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CategoriesTechnology and SexualityThe I Column

If the Internet Didn’t Exist

 

If the Internet didn’t exist, I believe I would be a highly insecure person.

Don’t read that the wrong way – the stress is more on the highly than on the insecure. If it were the other way around, it would mean I’m not insecure at all.

Which is so far (stress on far) from the truth that it’s funny. Funny in that completely-embarrassed-but-pretending-to-be-just-slightly-embarrassed way that we assume every time we fart in front of a person we know, but not really. Like that colleague from a different department you bump into while taking a smoke break.

Anyway, I digress. We were talking about the Internet.

And my insecurity, of course.

So, I’m a fat girl (woman?), pretending to be completely confident in my skin.

Ha bloody ha, right?

Like most fat girls, I ‘developed’ early – which means I was wearing a bra by the time I was 8. And I completely hated my body for doing that to me, but not more than I hated my mother for forcing it on me. I didn’t want anyone to know what was under my shirt in school. Unfortunately, this wasn’t always possible.  However hard I tried, there was no practical way to hide the fact from my fellow actors in the House play while we all changed in the empty classroom for Akbar and Birbal. (Of course I played Birbal. Duh.)

So I did what any brave 8-year-old would do: I avoided eye contact and changed as quickly as possible, refusing to have any conversation with anyone about anything for as long as it took for the ‘moment’ to pass.

The day after I turned 10, Fat Me needed a Sanitary Napkin.

That first time I bled, I relied completely on my thick dark tights, my dark blue school skirt, and my underwear-washing and mother-blindsiding skills to hide it from everyone for a whole day. I didn’t know what it meant, but I knew it couldn’t possibly be anything good.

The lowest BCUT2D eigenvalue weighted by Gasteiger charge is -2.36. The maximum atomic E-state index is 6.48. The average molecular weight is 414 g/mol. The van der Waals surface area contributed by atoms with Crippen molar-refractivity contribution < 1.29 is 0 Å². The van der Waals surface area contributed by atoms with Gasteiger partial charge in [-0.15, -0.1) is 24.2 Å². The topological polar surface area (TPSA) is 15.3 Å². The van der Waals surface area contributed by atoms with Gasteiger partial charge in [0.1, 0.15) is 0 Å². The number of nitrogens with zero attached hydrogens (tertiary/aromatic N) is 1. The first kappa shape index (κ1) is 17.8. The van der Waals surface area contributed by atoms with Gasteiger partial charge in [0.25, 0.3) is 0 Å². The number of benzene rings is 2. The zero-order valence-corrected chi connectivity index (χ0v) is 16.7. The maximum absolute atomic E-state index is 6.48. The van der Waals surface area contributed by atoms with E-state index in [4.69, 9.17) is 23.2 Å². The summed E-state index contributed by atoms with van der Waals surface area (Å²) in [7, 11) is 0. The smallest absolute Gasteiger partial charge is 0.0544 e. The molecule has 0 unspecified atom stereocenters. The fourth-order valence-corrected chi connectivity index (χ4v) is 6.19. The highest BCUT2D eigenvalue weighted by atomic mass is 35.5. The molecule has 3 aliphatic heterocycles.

The second day was too tricky for me, though. My white pyjamas were red when I went to the loo first thing in the morning, and as any good 10-year-old would, I decided to buy some time to figure out a contingency plan. I went into the bathroom claiming I wanted to take an early bath. And while I was staring at the pants I’d just stripped off, my mother knocked on the door.

Fat Bloodcriminal Me had failed to destroy the evidence on the bed sheet.

My mother, as I had feared, was absolutely pissed. There’s no way I hadn’t noticed this as soon as I woke up, so why didn’t I tell her then, huh?

Fat Scared Bloodcriminal Me muttered some lies about being too sleepy to notice and hoped to whatever gods existed that this wouldn’t blow up.

When my mother then proceeded to ‘explain’ that I was a big girl now (wasn’t I always?) and that I shouldn’t interact too much with boys anymore (don’t they not talk to me already?) and that this will happen every month starting now (what?!), all I understood was that I should have been smarter about hiding my no-longer-secret secret.

When I finally waddled out of the bathroom, hair washed, a thick pad in place between my thighs, and plopped myself on the bed, I had another lecture lined up.

No more bed for you while you bleed. No going into the kitchen. In fact, no moving from the hall except to go to the bathroom.

Fat Embarrassed Scared Bloodcriminal Me just wanted to cry. But we don’t cry, do we? Never!

Or so I thought till the pain arrived, right on cue.

I cried at first. But then Pride teaches you some important survival lessons like how to sob hysterically into your pillow very, very silently at night after you hear two distinct snores and the deep breathing of the person who doesn’t snore.

When the underarms started sprouting, I wondered if I was on my way to becoming a bear. When the pubic hair appeared, I was convinced I wasn’t a normal girl, if I were a girl at all.